8The episode under discussion here has received surprisingly little extended commentary. See, however, John Bayley, The Characters of Love: A Study in the Literature of Personality (New York: Basic Books, 1960), pp. 151-61; Heilman, pp. 200-208; and Kezia Vanmeter Sproat, "Rereading Othello, II,i," Kenyon Review, n.s. 7, 3 (Summer 1985): 44-51. In the notes to the Arden Edition of Othello (Cambridge, MA: Harvard Univ. Press, 1962), p. 54n, M.R. Ridley cites Thomas Rymer's animadversions with approval, calling the episode "one of the most unsatisfactory passages in Shakespeare."

9Iago's instruction to Roderigo, "Lay thy finger thus," suggests a desire to silence Roderigo and, by extension, the language Iago has just heard. As often with Shakespeare's major figures, Iago's first sentence in the play—'"Sblood, but you'll not hear me" (I.i.4)—introduces a central element of his characterization. Iago often plays the pedagogue, lecturing his listeners, as if eager to re-place their speech with his own.

10This characterization of Desdemona runs counter to some feminist commentary, which sees her loyalty to Othello and her devotion to marriage as excessive, even sedulous. See, e.g., Irene G. Dash, Wedding, Wooing, and Power: Women in Shakespeare's Plays (New York: Columbia Univ. Press, 1981); and Gayle Greene, "'This That You Call Love': Sexual and Social Tragedy in Othello," Journal of Women's Studies in Literature 1, 1 (1979): 16-32. In response, one might contemplate what the word "obedience" means to Desdemona, as compared to Iago. Iago insinuates into Othello's mind the notion that "obedience" should mean "submission." But it clearly does not mean this to Desdemona. Her promise to Cassio to "watch [Othello] tame, and talk him out of patience" (III.iii.23) is not hyperbole. Cassio learns from Emilia that even before he and Desdemona meet, "The general and his wife are talking of [the dismissal] / And she speaks for you stoutly" (III.i.43-44). Subsequent to her meeting with Cassio, Desdemona four times broaches the issue of the dismissal to Othello. Until the scene in which Cassio is named as Othello's replacement, in fact, Desdemona and Othello are never on stage together without Desdemona raising the question of Cassio's return to favor. Even in the deathbed scene, with her own life at hazard, she weeps when she hears of Cassio's supposed death. For a similar interpretation, see W.D. Adamson, "Unpinned or Undone? Desdemona's Critics and the Problems of Sexual Innocence," ShSt 13 (1980): 169-86.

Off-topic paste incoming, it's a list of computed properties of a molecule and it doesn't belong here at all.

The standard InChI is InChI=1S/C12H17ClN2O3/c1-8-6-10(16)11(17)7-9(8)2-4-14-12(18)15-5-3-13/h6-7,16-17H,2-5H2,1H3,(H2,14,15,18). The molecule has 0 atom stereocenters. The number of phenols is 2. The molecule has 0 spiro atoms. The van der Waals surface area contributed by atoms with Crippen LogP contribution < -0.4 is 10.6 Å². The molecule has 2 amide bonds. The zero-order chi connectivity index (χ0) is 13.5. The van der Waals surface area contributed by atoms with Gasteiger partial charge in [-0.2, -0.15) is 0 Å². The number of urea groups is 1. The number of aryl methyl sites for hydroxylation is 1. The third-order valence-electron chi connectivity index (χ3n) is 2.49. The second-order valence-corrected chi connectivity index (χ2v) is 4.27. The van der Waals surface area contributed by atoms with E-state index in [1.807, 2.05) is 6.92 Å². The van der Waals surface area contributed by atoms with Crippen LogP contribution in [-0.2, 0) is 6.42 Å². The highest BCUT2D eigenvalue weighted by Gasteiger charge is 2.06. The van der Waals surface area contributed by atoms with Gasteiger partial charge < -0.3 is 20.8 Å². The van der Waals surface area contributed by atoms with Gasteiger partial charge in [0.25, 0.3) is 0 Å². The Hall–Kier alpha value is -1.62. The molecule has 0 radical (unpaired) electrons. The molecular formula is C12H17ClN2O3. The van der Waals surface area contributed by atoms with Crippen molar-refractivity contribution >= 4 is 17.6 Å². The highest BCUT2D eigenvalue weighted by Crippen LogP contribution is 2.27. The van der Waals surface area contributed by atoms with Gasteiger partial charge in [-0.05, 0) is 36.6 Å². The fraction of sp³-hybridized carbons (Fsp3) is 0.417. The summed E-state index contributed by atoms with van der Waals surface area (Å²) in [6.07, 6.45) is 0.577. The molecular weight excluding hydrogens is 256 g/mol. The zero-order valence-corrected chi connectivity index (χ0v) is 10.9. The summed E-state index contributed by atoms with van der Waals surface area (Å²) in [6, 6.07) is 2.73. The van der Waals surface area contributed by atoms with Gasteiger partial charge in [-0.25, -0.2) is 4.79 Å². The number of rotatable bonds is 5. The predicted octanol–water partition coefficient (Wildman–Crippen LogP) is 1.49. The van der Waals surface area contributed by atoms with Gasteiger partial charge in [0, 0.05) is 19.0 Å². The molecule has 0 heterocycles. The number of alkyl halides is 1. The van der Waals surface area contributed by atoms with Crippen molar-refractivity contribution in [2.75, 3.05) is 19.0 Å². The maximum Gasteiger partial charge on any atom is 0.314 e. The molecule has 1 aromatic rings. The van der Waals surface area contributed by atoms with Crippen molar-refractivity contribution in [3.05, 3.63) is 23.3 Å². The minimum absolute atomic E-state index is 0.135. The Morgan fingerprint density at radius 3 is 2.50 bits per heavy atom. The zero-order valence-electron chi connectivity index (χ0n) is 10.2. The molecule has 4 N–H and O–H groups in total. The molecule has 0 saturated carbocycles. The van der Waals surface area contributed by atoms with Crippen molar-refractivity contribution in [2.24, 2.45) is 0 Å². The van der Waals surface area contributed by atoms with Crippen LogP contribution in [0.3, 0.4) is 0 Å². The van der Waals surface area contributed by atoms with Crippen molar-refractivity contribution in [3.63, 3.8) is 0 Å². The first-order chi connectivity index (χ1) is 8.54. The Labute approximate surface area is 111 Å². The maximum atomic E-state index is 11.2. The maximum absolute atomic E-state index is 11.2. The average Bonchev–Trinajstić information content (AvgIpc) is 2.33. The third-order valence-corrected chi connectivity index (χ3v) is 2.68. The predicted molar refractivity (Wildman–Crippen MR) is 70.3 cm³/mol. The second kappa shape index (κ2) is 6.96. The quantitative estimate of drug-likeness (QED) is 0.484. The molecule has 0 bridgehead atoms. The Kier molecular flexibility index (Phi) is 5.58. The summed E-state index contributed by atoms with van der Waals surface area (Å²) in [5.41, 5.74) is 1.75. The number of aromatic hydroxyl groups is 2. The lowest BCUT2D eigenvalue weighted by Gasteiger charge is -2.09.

11Iago's claim that Desdemona will "begin to heave the gorge" is suggestive, Eructative imagery occurs fairly frequently in this play, usually in association with Iago. Iago uses the word "cast" three times, for example, always with the overtone of "vomiting" and Emilia, after describing men as "stomachs" and women as "food," says, "They eat us hungerly, and when they are full / They belch us" (III.iv.104-106). In Iago's comment about Desdemona, the image of "heaving the gorge" enacts his dynamic of anger and denial. He vomiting his anger onto Desdemona, while at the same time vomiting away the need and desire (construed as demand) to speak praisingly of women.

12Desdemona contemplates a similar outcome when she says "though he do shake me off / To beggarly divorcement" (IV.ii. 157-58).

13For studies of this process, see Heilman, chap. 4; and William Empson, The Structure of Complex Words, 3rd edn. (London: Chatto and Windus, 1977), chap. 11, "Honest in Othello."

14Othello states this understanding near the beginning of Act V, when he says, "Strumpet, I come. / … / Thy bed, lust-stain'd, shall with lust's blood be spotted" (V.i.34-36).

15In the murder itself, Othello softens the brutality of lago's suggestion: the Folio stage direction, supported by stage tradition, has him murder Desdemona by smothering, not strangulation. (The Quarto stage direction, although less explicit, also implies death by smothering.)

16G.R. Hibbard, "'Othello' and the Pattern of Shakespearean Tragedy," ShakS 21 (1968): 39-46. The quoted passage appears on p. 39.

17See III.iii.300-319, the episode in which Iago obtains Desdemona's handkerchief. As A.C. Bradley notes, the exchanges between Iago and Emilia in this episode (the only one in which they appear on stage alone together) bespeak a habitual rancorousness (Shakespearean Tragedy: Lectures on "Hamlet, " "Othello, " "King Lear, " "Macbeth" [1904; rprt. New York: St. Martin's Press, 1960], p. 215). See also For an insightful discussion of Desdemona's and Emilia's death speeches, see Grennan.

18For an excellent discussion of this point in relation to Hamlet, see James Calderwood, To Be and Not To Be: Negation and Metadrama in "Hamlet" (New York: Columbia Univ. Press, 1983), pp. 55-58. See also and

Source: "The Humiliation of Iago," in Studies in English Literature, 1500-1900, Vol. 34, No. 2, Spring, 1994, pp. 323-39.